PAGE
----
With the song and the trance ended, her leg buckled. The pain shot up her spine like electric shock. Her body tumbled downward, her nose planting into the floor beside the bird’s body. Its small eyes remained wide open–they still contained life. Yhvie, with her weight on her elbows, scooped the songling atop her palms and closed her hands to protect the strange creature within.
“Please sing again,” she cried into her closed hands. “I need to hear it.”
Freda ran to the other side of the room as clacking sounds exploded on the roof, like the rattling of a thousand taiko drums. Then came an angry mob screaming into the night, with their caws and their talons scraping at the cabin sides. They screamed in a unified voice, the sound of a hellish litany. Within her cupped hands, the songling’s voice came, too. Its force rippled against Yhvie’s palms like a shock wave. The songling’s melody drifted above the crows’ dissonant choir.
Beyond the veil, only darkness. Be not afraid, for there is peace in no longer being.
Yhvie peeked into her hands. In the eye which the bird attacked, not only did its face again take on human form, encircled by black hair, but the bird form disappeared entirely. Within her hands she held a tiny girl who sat balled, hands over knees, the naked body luridly beautiful. But with Yhvie’s other eye, the one undamaged, she saw only the red songling with the odd markings on its face.
“What are you?” Yhvie asked.
The bird/girl looked up, and her eyes glowed. Yhvie understood. It had come to guide her, to allow her to finally see. Yhvie crawled to the trunk and placed the bird inside. The melody became as muffled as the cries of those dying in the hospice when–as long as no one was looking–she would shut their door and leave a palm against it. So many passengers to ferry.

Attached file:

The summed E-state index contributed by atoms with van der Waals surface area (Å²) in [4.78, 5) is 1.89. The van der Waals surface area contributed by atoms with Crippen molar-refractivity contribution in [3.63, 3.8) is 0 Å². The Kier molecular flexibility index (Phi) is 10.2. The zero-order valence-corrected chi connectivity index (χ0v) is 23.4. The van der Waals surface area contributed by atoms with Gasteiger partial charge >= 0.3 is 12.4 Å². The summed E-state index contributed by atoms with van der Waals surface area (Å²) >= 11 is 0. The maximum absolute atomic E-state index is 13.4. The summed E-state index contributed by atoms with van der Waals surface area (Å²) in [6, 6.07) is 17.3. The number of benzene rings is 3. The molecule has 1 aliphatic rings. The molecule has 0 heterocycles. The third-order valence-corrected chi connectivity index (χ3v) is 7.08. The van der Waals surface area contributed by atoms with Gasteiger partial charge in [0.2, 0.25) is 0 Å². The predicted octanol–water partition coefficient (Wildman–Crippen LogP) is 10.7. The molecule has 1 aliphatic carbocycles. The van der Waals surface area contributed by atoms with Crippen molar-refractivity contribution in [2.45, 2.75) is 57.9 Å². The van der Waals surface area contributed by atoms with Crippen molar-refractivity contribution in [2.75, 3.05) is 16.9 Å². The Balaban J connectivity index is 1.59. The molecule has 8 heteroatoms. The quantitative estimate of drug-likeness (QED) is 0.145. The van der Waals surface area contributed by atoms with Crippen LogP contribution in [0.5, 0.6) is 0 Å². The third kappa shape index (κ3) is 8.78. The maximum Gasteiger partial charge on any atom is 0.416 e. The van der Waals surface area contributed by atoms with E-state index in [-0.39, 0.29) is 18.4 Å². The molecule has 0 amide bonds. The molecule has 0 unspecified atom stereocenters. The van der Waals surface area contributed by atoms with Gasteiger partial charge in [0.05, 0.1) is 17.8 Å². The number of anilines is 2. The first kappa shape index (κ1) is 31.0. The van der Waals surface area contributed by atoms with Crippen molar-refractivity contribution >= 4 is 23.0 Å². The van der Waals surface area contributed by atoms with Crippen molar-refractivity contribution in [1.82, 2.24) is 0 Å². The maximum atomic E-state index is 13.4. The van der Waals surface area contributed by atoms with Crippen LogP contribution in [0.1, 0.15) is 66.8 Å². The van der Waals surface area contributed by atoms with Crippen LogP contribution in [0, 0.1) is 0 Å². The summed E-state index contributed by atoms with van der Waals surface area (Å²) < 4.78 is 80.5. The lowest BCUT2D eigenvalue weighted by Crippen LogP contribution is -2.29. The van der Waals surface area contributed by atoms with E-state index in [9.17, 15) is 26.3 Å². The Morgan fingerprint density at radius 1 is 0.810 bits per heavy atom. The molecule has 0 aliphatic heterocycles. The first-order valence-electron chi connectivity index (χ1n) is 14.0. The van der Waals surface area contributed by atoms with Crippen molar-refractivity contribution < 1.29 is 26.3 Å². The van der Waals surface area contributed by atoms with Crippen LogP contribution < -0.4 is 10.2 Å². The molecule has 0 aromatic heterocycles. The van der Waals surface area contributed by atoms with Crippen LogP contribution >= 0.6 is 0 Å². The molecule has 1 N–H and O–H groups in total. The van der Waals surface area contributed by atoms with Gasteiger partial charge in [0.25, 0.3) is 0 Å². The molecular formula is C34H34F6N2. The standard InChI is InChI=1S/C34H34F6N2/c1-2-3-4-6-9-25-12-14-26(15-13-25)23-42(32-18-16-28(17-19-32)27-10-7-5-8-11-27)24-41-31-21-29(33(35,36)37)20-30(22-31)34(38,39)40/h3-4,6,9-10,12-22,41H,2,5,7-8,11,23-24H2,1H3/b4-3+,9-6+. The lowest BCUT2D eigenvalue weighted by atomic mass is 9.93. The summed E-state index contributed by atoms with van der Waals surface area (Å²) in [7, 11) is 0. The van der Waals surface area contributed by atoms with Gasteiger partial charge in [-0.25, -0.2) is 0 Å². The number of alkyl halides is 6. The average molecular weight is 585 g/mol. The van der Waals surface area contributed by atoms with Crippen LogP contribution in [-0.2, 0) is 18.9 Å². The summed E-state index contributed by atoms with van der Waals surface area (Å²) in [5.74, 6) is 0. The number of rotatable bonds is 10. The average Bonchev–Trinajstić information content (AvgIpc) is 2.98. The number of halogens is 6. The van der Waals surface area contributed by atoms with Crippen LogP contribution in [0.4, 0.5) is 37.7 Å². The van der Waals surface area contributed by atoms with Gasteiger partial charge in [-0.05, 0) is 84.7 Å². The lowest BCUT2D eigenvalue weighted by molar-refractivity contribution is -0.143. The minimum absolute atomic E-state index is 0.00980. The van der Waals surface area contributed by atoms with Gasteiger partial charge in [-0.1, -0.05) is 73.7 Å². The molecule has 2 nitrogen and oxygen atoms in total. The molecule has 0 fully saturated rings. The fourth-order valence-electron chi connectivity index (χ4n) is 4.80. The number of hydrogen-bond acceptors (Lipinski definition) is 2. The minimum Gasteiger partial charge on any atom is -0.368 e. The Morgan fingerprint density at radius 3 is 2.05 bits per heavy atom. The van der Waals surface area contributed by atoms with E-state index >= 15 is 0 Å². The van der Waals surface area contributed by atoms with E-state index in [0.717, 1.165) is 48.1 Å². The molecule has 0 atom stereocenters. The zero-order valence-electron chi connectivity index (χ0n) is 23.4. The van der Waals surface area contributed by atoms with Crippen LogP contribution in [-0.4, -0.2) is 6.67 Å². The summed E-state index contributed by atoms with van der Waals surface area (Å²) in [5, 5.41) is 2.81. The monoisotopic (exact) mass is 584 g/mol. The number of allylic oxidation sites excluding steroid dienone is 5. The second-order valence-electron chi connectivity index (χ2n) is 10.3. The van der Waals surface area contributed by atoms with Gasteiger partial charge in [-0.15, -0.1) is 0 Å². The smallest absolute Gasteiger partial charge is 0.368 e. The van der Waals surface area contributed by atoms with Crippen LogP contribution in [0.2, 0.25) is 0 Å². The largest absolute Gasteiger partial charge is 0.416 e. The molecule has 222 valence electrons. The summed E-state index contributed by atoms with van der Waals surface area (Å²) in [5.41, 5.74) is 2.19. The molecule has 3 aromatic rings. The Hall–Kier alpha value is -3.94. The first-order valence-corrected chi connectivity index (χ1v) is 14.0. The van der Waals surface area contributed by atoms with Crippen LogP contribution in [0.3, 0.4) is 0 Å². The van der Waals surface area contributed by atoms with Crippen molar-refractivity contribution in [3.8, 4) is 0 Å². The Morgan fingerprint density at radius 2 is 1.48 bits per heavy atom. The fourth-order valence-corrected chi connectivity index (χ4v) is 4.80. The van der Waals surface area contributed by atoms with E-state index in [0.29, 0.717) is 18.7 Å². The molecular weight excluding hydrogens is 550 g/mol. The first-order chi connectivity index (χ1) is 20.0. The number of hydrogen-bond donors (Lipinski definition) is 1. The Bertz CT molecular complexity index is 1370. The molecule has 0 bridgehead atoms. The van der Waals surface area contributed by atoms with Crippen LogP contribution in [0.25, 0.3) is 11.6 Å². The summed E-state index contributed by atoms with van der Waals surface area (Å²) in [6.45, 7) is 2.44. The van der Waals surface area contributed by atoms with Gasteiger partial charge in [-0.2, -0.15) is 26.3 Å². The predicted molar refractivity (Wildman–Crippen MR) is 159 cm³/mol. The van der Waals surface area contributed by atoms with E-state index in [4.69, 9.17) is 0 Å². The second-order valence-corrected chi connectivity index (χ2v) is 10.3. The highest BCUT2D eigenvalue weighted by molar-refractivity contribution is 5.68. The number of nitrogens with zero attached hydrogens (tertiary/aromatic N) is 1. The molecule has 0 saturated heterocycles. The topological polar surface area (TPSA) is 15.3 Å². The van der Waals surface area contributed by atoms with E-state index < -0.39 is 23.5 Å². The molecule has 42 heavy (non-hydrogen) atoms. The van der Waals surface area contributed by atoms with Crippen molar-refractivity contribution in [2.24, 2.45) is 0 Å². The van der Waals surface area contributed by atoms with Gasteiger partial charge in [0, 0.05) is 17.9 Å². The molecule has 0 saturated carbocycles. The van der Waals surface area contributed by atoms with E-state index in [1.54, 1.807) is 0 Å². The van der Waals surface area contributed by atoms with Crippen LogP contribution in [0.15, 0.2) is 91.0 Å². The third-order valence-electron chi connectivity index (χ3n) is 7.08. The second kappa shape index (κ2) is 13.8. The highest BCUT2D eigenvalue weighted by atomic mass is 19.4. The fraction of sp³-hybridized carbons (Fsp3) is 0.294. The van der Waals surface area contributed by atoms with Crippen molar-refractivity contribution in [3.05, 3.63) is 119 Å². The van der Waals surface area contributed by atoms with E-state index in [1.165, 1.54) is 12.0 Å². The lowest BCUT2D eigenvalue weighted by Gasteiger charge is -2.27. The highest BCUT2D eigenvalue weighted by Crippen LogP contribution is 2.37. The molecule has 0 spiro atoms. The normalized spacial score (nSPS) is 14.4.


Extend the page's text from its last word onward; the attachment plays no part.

Unable to crawl any longer, Yhvie pulled herself into the padded chair. The Blithedale Romance still rested on the arm, open to her last read page. The bandage on her leg had become stiff and black. The flesh beneath was rotting on the bone.
The clacking birds and their demon choir fell away. Even the songbird nestled quietly into her dark space.
The sun arrived long after Yhvie woke. No dawn chorus would come today. Her leg emitted a rancid odor. She could feel it no longer, nothing below the knee. Her injured eye had swollen to the point it was no longer so much an eye as a tumor boiled up.
The metal first aid kit was still within reach. She took it and popped open a pill bottle. In the bowl from the table, she dumped its contents and mashed them with the wooden spoon. More than a third she molded into a ball with a chunk of pickled fish.
“Come here, girl,” she said.
Freda walked up and chewed it without hesitation.
“I’m sorry,” she said and hugged her companion, “but it’s for the best. There are monsters out there.”
She made a fish ball for herself–more pills, less fish. It slid down her throat with a bitter aftertaste. A pencil and notecards sat on the bookshelf. She grabbed for them. As she wondered about how to start, the songling sounded from within the trunk, her voice muffled but persistent.
The writing went on for an hour, long enough that her remaining vision grew foggy. Freda already lay sprawled at the front door, her death tongue dipped to the wood. Yhvie wished she could close the dog’s eyes. They no longer glowed but were instead filled with an empty longing. It was for the best, she wanted to say again.
When the note was done, she scanned it a final time. “To John,” it began. She knew he would read it and knew he would open the chest. It might be unfair to go about things like this, to unleash the red songling on him and the world. But there was nothing else she could do: the little beast only meant to ease their suffering.